Harding University

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Harding University
Harding University Logo (Trademark of Harding University)
Motto"Developing Christian Servants"
Established1924
TypePrivate
Religious affiliationChurches of Christ
Endowment$108 million (as of 6/30/2012)
PresidentDavid B. Burks
ProvostLarry L. Long
Academic staff314
Students6,815
LocationSearcy, AR, USA
CampusSuburban, 350 acres (800,000 m²)
ColorsBlack and Gold
NicknameBisons
Websitewww.harding.edu
 
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Harding University
Harding University Logo (Trademark of Harding University)
Motto"Developing Christian Servants"
Established1924
TypePrivate
Religious affiliationChurches of Christ
Endowment$108 million (as of 6/30/2012)
PresidentDavid B. Burks
ProvostLarry L. Long
Academic staff314
Students6,815
LocationSearcy, AR, USA
CampusSuburban, 350 acres (800,000 m²)
ColorsBlack and Gold
NicknameBisons
Websitewww.harding.edu

Harding University is located in Searcy, Arkansas, about 50 miles (80 km) north-east of Little Rock. It is a private liberal arts Christian university associated with the Churches of Christ. The university takes its name from James A. Harding.

The school was founded in 1924 as Harding College in Morrilton, Arkansas and moved a decade later to the campus of the defunct Galloway Female College in Searcy. Today, the University contains forty-eight buildings, a Harding School of Theology in Memphis, Tennessee, satellite campuses in North Little Rock, Paragould and Bentonville, and International campuses in Brisbane, Australia; Vina del Mar, Chile; London, England; Porto Rafti, Greece; Florence, Italy; France; and Namwianga Mission, Zambia.[1] The fall 2012 student body of 6,815 students includes 4,390 undergraduate and 2,425 graduate students from all fifty states and more than fifty foreign countries.[2] The fall 2012 enrollment is the 26th consecutive record fall undergraduate enrollment for the University and included 53 undergraduates who were selected as a National Merit Finalist.

Harding University also operates Camp Tahkodah in Floral, Arkansas, Harding Academy in Searcy, and the Harding School of Theology in Memphis, Tennessee.

Contents

American Studies Institute

The Administration Building of Harding University

The Harding American Studies Institute (ASI) is designed to supplement students' academic training and promote "a complete understanding of the institutions, values, and ideas of liberty and democracy."[1] In doing so, the ASI exhibits a generally conservative political stance, focused on going "back to the fundamental values that made this country great." The formal roots of this program date back to 1953, when Harding formed the School of American Studies.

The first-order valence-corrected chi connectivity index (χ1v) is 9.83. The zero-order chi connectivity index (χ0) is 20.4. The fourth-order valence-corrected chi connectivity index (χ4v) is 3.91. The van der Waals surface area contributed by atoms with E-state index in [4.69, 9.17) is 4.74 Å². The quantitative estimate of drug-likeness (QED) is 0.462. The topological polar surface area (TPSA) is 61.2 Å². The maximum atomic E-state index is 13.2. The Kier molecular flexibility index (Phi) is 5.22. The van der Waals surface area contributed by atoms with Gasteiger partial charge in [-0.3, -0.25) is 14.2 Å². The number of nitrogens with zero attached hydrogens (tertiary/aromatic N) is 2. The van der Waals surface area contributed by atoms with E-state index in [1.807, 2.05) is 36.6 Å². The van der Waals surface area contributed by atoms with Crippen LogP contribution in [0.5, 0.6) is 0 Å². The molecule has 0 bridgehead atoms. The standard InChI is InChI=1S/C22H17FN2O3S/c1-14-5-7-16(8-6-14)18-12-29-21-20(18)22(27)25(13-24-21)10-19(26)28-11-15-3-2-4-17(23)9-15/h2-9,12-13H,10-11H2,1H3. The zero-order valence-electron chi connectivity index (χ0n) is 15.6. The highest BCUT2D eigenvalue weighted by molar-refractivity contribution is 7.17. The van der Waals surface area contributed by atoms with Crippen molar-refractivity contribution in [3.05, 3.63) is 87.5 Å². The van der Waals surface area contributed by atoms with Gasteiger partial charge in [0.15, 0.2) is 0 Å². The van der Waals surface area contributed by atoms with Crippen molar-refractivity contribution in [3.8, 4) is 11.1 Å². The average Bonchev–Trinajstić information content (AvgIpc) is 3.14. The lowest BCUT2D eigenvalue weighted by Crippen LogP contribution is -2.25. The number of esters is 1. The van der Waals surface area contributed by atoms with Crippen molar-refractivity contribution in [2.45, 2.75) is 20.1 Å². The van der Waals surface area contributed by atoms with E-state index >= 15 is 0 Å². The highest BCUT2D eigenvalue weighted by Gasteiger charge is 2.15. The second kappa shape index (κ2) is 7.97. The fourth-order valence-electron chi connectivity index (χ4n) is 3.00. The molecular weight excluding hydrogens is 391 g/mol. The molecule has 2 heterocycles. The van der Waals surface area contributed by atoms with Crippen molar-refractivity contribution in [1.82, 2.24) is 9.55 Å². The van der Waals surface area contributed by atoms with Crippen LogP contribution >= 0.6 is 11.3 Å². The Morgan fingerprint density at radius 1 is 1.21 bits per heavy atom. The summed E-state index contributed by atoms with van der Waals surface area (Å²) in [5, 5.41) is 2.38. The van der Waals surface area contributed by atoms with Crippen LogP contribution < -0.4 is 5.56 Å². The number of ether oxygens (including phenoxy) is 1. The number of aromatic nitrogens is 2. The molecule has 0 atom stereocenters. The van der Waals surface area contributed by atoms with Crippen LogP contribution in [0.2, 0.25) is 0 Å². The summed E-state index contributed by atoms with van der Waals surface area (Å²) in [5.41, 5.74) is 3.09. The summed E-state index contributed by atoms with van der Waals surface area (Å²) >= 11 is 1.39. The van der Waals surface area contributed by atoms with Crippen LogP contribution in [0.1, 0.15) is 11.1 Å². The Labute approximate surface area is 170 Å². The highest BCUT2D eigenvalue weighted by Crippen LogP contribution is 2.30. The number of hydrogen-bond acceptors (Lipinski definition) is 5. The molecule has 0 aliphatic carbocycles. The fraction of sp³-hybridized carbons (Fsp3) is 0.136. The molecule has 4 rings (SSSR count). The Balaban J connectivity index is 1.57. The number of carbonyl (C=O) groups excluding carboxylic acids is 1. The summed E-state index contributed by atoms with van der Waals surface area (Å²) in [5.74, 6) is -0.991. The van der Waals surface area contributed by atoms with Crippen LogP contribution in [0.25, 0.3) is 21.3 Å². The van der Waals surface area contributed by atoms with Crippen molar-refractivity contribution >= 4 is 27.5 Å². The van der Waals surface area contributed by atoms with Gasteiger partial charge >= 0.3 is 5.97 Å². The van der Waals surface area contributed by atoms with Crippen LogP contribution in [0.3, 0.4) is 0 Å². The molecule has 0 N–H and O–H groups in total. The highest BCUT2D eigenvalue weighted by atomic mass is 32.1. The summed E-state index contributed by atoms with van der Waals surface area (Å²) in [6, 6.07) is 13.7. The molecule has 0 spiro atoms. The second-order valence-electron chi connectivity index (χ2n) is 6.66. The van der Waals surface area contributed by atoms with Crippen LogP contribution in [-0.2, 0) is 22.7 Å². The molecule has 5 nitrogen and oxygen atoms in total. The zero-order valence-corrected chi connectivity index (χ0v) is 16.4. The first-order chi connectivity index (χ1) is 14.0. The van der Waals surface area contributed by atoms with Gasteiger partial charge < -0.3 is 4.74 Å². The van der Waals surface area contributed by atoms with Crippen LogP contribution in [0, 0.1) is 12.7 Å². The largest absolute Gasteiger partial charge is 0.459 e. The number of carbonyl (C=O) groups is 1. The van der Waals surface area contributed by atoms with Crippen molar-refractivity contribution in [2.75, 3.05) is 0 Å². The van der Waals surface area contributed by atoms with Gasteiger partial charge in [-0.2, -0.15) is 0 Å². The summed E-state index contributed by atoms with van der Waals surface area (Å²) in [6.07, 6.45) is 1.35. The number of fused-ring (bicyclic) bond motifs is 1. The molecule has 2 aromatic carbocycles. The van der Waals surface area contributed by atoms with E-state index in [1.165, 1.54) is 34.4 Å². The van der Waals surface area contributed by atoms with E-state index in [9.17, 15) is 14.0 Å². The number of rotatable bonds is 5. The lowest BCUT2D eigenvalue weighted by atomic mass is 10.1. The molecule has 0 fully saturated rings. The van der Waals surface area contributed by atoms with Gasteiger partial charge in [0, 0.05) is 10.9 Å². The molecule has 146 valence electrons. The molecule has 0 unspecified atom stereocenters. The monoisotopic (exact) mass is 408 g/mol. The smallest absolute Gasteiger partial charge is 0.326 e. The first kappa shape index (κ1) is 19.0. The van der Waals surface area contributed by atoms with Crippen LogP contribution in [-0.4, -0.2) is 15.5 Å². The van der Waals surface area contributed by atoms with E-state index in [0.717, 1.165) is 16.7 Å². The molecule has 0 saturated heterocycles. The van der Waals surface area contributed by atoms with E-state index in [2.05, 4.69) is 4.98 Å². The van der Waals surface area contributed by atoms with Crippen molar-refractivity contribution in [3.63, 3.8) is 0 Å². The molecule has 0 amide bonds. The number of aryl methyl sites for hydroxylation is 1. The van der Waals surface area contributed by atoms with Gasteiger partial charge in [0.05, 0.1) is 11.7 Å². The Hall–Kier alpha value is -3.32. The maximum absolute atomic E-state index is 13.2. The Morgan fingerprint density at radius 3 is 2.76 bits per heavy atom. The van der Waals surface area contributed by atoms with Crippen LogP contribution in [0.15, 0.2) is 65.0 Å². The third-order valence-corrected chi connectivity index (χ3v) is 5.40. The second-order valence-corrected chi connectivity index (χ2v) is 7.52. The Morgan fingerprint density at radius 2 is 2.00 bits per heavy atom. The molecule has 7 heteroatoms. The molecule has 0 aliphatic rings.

Prior to the formal foundation of the ASI, Harding was also involved in the production of a series of animated cartoons extolling the virtues of free-market capitalism. This, too, forms a precursor to the political conservatism that has characterized the ASI. This series, including 1948's "Make Mine Freedom"[3] and "Going Places",[4] as well as 1951's "Meet King Joe",[5] were all produced by John Southerland Productions as part of a concerted propaganda program to fight against the perceived threats of communism at the beginning of the Cold War using popular media. The animations portray mainstream American values, some of which might now be considered politically "liberal," yet at the time, they were meant to contrast with the values of Soviet and Maoist socialism. The initiative represented a central concern of Harding president George S. Benson, who believed that fighting socialism was a moral imperative, causing him to abandon the pacifism and political disengagement championed by founding influences James A. Harding and David Lipscomb, reversing the university's course and setting it on its current conservative political trajectory.

Currently, the ASI sponsors a number of programs aimed at promoting these values. These include entrepreneurial and leadership programs, a distinguished student honors program, the Belden Center for Private Enterprise Education, and participation in the Walton Scholars Program, which brings in qualified students from Hispanic countries to Arkansas colleges and universities.

Campus

Heritage Center on Harding University campus

The campus comprises 48 buildings located on 350 acres (1.4 km2) near the center of Searcy.

The heart of the campus includes the George S. Benson Auditorium, which hosts daily chapel and sits facing the McInteer Bible and World Missions Center. Brackett Library, the American Studies Building (Education and English departments, the American Heritage Center (hotel and offices), Patti Cobb Hall, and the Administration Building frame a grassy central commons area upon which can be found several paths, a fountain, and a bell tower made out of bricks from the institution that once stood there: Galloway Female College. Notable additions in recent years have included several dormitories. Expansions of the cafeteria, student center, art department, American Heritage Center, along with the addition of the Bible Center, came with the closing of the road that once ran through that part of campus. It is now a pedestrian mall.

After years of playing in the Ganus Athletic Center, Harding's volleyball and basketball teams moved back to the Rhodes Memorial Field House, a round-topped airplane hangar from WWII. The "old gym" as it was once called was retrofitted to accentuate the already deafening acoustics of the facility, which has worked to the advantage of the home teams. The campus also has extensive intramural sports facilities.

The campus lies roughly between Race Avenue and Beebe-Capps Expressway and includes several other minor thoroughfares, the campus of Harding Academy, Harding Place (a retirement community), and portions of surrounding neighborhoods.

Student life

The Original Harding College Arch

Most students participate in local churches, social clubs, spiritual devotionals, or intramural sports. Each weekday morning students attend chapel, a 35-minute devotional session. Chapel presentations are usually led by students or faculty, but special events and guest speakers take place on a regular basis.

Social clubs

Harding forbids formation of local chapters of national social fraternities and sororities. In lieu of the traditional Greek letter organizations, Harding sponsors student-led "social clubs" that serve a similar social networking function to the Greek system. Most of these organizations have adopted Greek letter names that are similar to national fraternity and sorority names. Currently there are 13 women's social clubs and 14 men's social clubs at Harding. Social clubs are open to all academically eligible students and serve as some of the university's most visible student-led organizations. The clubs are a prominent part of student life with slightly more than half of all undergraduate students participating as social club members.